By this time, the CJ7 had been sitting for several years at my dad’s house as no one really had the time to work on it or even play in it. A rattlesnake and several packrats had taken up residence and the Arizona sun had baked the seals, gaskets and all four tires. My stepmother and I lovingly nicknamed it the Heapie as a play on Jeepie because it needed so much TLC. My husband and I called up my dad to see what his plans were for the Jeep as we knew he turned down offers from local people to buy it. He seemed really happy that family was interested in it and said we could have it if we could get it home. We made a trip out to see them with an empty trailer and a big bag of tools and after some coaxing, got it home it Southern California. We spent that spring overhauling the Jeep just to get it to run. Water had seeped into the engine block and seized a cylinder so we found a junkyard 4.0 and stuffed that under the hood. Time and money was spent where we could get the most performance and safety features. We put in a rear locker and a modest lift with slightly bigger tires. We kept the original paint and burn mark on the hood because it had character. Funny enough, this became our most reliable vehicle and could be counted on when our daily driver battery died or needed maintenance. The average person wouldn’t look twice at it.
Now with a mostly stock, but capable CJ7, we had an appetite to try tighter trails and more challenging obstacles that our truck just couldn’t manage. We practiced wheeling in Gorman and my husband tried the Miller Jeep trail with friends. We eventually set our sights for the Easter Jeep Safari in Moab, Utah. We had never seen so many offroaders or vehicles in one place and we fell in love with the community, the trails, and the gigantic red rocks. Not everyone was excited to see the Jeep, thinking it would be the one to break down during the trail but you should never judge a book by it’s cover! It was at Moab that we first heard of Charlene Bower’s first ladies challenge to win a seat in her vehicle for one of the events should would do that year. Although my husband and I are a great team, I honestly don’t see as many women out there enjoying offroad. I decided to sign up and became one of the original challengers. Now, I am a shy girl and it was tough getting out there on social media and trying to earn votes. I didn’t make it very far in the competition but I gained a network of lovely ladies promoting women and I love to see ladies learning and gaining confidence.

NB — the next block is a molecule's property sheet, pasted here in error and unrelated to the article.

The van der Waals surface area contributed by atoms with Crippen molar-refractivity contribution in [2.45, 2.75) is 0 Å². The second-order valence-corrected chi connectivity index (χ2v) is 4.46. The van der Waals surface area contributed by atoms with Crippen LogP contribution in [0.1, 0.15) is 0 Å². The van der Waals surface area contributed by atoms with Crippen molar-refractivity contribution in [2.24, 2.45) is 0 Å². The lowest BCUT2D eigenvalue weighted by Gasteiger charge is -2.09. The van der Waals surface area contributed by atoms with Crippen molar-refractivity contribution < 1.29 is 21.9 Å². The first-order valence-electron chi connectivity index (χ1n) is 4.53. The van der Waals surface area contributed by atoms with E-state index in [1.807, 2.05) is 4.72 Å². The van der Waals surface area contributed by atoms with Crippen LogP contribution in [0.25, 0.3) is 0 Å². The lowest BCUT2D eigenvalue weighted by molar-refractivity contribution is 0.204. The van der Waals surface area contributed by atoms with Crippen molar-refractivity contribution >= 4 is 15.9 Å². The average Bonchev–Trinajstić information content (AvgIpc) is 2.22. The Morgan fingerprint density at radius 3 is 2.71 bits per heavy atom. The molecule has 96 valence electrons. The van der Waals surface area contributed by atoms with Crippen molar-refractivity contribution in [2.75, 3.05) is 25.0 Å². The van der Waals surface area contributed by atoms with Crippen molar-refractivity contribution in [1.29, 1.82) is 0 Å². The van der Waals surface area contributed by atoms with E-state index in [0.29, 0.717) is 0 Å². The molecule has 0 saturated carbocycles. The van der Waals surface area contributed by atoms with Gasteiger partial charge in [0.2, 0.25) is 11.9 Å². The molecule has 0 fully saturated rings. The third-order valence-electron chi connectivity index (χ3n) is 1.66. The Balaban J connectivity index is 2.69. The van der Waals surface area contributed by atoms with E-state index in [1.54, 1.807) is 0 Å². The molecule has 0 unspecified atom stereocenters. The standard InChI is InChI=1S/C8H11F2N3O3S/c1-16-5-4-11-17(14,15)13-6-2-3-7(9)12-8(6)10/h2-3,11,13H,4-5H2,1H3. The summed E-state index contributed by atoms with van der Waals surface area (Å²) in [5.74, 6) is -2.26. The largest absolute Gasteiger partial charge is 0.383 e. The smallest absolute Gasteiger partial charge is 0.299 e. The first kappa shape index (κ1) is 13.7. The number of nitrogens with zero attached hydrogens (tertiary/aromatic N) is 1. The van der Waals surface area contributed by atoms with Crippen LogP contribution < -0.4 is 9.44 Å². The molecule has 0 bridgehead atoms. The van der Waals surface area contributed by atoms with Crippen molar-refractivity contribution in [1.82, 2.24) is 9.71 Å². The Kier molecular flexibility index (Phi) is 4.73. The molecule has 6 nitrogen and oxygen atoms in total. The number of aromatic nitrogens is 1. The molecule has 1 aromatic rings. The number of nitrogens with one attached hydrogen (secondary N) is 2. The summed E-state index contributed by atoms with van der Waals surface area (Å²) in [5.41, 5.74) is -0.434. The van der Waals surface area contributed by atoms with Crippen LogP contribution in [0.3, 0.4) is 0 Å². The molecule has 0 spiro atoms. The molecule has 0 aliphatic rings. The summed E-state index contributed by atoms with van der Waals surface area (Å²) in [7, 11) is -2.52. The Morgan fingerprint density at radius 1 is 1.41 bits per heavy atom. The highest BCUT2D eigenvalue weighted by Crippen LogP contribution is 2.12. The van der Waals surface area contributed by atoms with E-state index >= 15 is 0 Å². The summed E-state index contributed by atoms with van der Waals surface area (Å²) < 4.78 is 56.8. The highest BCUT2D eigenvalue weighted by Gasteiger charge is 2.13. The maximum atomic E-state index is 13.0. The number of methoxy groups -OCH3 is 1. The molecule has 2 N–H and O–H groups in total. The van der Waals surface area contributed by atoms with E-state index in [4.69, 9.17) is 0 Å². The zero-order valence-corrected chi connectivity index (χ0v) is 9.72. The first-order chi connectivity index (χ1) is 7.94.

Although offroading isn’t my only hobby, it has remained a hobby I have enjoyed much of my life. As a CPA, I am confined to an office with endless staring at computer screens, especially during tax season. I tend to find myself in the co-driver seat but I like working with maps and working out problems. This also gives me the opportunity to take tons of pictures of the scenery without inhibiting our progress. I am really looking forward to this year’s challenge with Charlene’s group and to learning new things. I am lucky enough to have a husband that fully supports me and I am hoping to meet new friends, near and far.
Posted by: Dulcy Rojas